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Researcher: Horse-trading behind planned Fortum-Fennovoima deal

Russia is an important market for Finland’s largest power utility Fortum. Last year turnover at Fortum’s Russian operations was some 1.1 billion euros and accounted for one-fifth of the company’s total sales. One Helsinki University researcher believes that Fortum’s announcement of an investment that will take Fennovoima’s nuclear project one step closer to reality is part of a wider strategy to safeguard and expand its energy holdings in Russia.

Alexander Chuvaev, Vladimir Putin, Sauli Niinistö ja Alexander Stubb.
Fortumin Venäjän toimintojen johtaja Alexander Chuvaev (vas.), Vladimir Putin, Sauli Niinistö ja Alexander Stubb kaasuvoimalan avajaisissa Siperiassa syksyllä 2013. Image: Alexey Druginyn / EPA

Fortum’s announcement of plans to invest a sizeable amount in 15 percent of Fennovoima’s proposed nuclear power plant project has been linked to a complicated ownership restructuring programme in Russia – a programme that one Helsinki University researcher says amounts to behind-the-scenes horse-trading.

Russia is an important market segment for Fortum. In 2013 the Finnish utility took in 1.1 billion euros from its Russian operations, corresponding to one-fifth of its total turnover. The company also has its hands in a number of major investments in the eastern neighbour.

Rosatom, the Russian state nuclear contractor is the common factor linking Fortum, Fennovoima and Russia. The nuclear supplier has been selected to deliver the proposed nuclear power facility to be constructed in northwest Finland - and owns 34 percent of the project.

“In the case of Fortum there is a fear of financial risk: If we say 'no' to Rosatom here in Finland, it might endanger Fortum investments in Russia. So because of this Fortum’s involvement in Fennovoima and Fortum’s hydropower holdings in Russia are hobbled together,” said Veli-Pekka Tynkkynen, Helsinki University’s professor of Russian energy policy.

Tynkkynen: Fortum looking to expand into hydropower

“In exchange for Fortum’s participation in saving the Fennovoima project – which is part-owned by Rosatom – Fortum will get its hands on Russian hydropower,” Tynkkynen claimed.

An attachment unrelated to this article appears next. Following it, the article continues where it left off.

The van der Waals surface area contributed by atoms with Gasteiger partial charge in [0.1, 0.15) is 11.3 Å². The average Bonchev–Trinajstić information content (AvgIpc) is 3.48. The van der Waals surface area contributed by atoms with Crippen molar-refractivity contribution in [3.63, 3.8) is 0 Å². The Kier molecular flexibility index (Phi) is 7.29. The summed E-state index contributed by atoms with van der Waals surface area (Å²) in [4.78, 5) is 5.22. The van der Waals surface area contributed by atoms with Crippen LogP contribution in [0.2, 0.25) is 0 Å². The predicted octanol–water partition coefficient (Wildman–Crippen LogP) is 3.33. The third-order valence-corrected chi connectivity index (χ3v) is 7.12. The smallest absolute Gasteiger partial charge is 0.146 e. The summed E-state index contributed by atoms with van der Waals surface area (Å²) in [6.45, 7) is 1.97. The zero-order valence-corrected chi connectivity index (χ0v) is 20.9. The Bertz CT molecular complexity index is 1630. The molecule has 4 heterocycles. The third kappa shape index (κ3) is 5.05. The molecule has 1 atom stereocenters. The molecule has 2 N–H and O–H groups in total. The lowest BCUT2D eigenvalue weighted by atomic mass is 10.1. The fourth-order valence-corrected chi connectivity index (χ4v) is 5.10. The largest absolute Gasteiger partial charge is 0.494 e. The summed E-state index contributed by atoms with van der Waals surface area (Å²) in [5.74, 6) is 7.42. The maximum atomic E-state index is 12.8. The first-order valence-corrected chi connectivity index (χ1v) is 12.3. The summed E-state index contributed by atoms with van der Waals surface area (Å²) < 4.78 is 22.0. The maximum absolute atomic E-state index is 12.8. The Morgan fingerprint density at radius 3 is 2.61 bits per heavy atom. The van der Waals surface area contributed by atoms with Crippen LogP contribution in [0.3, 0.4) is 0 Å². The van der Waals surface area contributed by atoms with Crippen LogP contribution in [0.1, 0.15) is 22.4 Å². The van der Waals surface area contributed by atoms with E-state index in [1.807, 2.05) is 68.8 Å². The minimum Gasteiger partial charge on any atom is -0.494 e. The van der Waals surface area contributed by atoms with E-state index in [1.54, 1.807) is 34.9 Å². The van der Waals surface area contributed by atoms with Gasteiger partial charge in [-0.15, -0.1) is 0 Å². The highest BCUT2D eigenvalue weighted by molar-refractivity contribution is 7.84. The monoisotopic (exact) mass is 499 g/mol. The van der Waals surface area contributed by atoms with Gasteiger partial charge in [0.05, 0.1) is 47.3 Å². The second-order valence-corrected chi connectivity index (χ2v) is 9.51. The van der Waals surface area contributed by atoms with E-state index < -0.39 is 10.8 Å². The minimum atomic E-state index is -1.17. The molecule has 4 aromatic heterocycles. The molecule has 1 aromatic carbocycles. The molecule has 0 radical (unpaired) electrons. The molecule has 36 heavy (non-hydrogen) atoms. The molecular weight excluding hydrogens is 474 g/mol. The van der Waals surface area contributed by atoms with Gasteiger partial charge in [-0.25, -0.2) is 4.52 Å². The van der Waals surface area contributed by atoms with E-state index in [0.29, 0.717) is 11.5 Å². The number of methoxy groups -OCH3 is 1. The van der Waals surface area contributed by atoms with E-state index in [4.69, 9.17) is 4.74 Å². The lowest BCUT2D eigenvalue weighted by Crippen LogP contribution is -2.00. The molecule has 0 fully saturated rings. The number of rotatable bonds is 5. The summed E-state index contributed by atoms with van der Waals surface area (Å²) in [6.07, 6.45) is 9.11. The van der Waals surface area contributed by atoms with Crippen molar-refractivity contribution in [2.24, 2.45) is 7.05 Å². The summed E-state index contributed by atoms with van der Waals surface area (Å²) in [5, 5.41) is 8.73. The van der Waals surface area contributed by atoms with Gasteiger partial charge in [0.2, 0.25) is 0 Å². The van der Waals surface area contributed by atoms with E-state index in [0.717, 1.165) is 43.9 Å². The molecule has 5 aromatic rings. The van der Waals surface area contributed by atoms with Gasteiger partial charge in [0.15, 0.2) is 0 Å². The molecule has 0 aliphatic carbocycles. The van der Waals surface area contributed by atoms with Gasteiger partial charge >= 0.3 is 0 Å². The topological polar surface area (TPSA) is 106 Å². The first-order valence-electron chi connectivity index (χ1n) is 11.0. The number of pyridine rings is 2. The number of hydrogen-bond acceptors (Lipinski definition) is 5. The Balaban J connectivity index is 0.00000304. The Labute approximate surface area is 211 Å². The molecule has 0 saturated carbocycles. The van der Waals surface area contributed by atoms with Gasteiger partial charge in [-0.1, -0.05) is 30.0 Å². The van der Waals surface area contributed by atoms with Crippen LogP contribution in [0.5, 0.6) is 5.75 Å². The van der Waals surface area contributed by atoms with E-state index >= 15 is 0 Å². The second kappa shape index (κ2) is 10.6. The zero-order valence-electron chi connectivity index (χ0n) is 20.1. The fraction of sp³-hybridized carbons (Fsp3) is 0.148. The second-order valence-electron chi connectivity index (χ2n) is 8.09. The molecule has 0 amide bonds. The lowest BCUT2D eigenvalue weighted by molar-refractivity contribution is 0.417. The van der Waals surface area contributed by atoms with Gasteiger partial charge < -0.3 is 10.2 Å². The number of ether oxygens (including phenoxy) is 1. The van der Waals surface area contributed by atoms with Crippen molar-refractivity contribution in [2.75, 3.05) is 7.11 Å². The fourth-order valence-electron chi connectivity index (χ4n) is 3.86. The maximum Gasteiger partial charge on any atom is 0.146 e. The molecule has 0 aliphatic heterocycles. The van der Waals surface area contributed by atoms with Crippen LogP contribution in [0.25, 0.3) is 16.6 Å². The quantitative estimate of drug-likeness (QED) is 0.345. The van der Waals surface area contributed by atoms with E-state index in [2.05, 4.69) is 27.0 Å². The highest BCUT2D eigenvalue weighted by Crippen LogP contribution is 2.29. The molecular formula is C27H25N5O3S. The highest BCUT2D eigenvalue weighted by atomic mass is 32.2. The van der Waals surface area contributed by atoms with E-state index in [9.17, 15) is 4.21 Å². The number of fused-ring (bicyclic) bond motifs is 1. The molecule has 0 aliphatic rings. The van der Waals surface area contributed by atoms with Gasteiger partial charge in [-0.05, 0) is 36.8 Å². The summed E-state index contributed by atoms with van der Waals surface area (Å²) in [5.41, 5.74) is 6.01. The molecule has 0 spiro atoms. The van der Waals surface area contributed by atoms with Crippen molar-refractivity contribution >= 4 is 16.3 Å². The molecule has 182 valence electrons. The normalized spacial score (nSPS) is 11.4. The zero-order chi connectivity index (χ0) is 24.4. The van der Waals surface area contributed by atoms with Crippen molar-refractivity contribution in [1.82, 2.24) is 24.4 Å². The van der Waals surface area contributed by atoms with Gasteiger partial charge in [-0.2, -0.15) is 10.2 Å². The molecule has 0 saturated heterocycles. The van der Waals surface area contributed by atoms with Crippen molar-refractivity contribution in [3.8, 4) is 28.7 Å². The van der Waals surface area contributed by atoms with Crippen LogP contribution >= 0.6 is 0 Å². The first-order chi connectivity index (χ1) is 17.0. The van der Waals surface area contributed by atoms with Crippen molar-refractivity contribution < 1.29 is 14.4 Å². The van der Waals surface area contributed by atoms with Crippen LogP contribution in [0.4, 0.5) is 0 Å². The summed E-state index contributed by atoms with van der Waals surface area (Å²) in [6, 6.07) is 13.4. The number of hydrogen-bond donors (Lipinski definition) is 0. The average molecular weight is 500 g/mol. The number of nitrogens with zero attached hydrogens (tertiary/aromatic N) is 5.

Fortum is planning to establish a joint company with Rosatom, which would in turn own the hydropower generated by the Russian power production company TGC-1. Fortum would have the majority share in the new power company – 75 percent to Rosatom’s 25 percent.

TGC-1 currently owns and operates heating and hydropower plants in northwest Russia. It also owns the heat distribution network in St. Petersburg.  At present TGC-1 is partly owned by the Finnish utility (29.5 percent) and Gazprom Energy Holding (51.8 percent). In effect TGC-1 will be picked apart and reconstituted with new owners.

“The reorganisation would mean that Fortum’s operations in Russia will expand from coal and gas to include hydropower,” Tynkkynen explained.

He also commented on previous speculation that the government of Finland could come on board the Fennovoima project directly.

“The government is now involved via Fortum,” the university professor observed, referencing government’s 51 percent ownership in Fortum.

The researcher concluded by pointing out that Fortum’s forays into Russia will bind Finnish energy policy even more closely to its eastern neighbour.

The Parliament will begin debate Wednesday on whether or not to give a greenlight to beging construction of the nuclear power plant in Pyhäjoki, northwest Finland. MPs will vote on the issue on Friday.

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